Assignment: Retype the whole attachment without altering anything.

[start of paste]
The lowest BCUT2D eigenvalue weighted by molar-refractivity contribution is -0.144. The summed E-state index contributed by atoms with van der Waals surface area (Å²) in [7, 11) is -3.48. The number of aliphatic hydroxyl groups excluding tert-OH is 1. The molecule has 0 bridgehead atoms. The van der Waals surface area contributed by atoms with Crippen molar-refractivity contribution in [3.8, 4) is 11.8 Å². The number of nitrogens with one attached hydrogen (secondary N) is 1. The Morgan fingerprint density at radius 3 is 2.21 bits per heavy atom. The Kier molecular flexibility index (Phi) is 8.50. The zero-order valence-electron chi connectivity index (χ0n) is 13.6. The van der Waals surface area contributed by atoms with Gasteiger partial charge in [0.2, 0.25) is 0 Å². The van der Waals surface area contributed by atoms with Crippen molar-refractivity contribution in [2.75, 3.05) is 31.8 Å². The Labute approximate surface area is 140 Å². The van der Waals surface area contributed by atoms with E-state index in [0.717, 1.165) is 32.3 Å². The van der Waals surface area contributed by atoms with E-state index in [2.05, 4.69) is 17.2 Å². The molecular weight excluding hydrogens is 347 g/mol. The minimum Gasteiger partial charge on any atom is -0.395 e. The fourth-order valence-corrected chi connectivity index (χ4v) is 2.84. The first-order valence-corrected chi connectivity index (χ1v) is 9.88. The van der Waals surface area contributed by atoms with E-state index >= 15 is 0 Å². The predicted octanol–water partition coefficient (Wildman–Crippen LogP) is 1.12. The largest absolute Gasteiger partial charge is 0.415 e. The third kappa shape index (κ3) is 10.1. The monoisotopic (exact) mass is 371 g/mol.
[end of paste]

The lowest BCUT2D eigenvalue weighted by molar-refractivity contribution is -0.144. The summed E-state index contributed by atoms with van der Waals surface area (Å²) in [7, 11) is -3.48. The number of aliphatic hydroxyl groups excluding tert-OH is 1. The molecule has 0 bridgehead atoms. The van der Waals surface area contributed by atoms with Crippen molar-refractivity contribution in [3.8, 4) is 11.8 Å². The number of nitrogens with one attached hydrogen (secondary N) is 1. The Morgan fingerprint density at radius 3 is 2.21 bits per heavy atom. The Kier molecular flexibility index (Phi) is 8.50. The zero-order valence-electron chi connectivity index (χ0n) is 13.6. The van der Waals surface area contributed by atoms with Gasteiger partial charge in [0.2, 0.25) is 0 Å². The van der Waals surface area contributed by atoms with Crippen molar-refractivity contribution in [2.75, 3.05) is 31.8 Å². The Labute approximate surface area is 140 Å². The van der Waals surface area contributed by atoms with E-state index in [0.717, 1.165) is 32.3 Å². The van der Waals surface area contributed by atoms with E-state index in [2.05, 4.69) is 17.2 Å². The molecular weight excluding hydrogens is 347 g/mol. The minimum Gasteiger partial charge on any atom is -0.395 e. The fourth-order valence-corrected chi connectivity index (χ4v) is 2.84. The first-order valence-corrected chi connectivity index (χ1v) is 9.88. The van der Waals surface area contributed by atoms with E-state index >= 15 is 0 Å². The predicted octanol–water partition coefficient (Wildman–Crippen LogP) is 1.12. The largest absolute Gasteiger partial charge is 0.415 e. The third kappa shape index (κ3) is 10.1. The monoisotopic (exact) mass is 371 g/mol.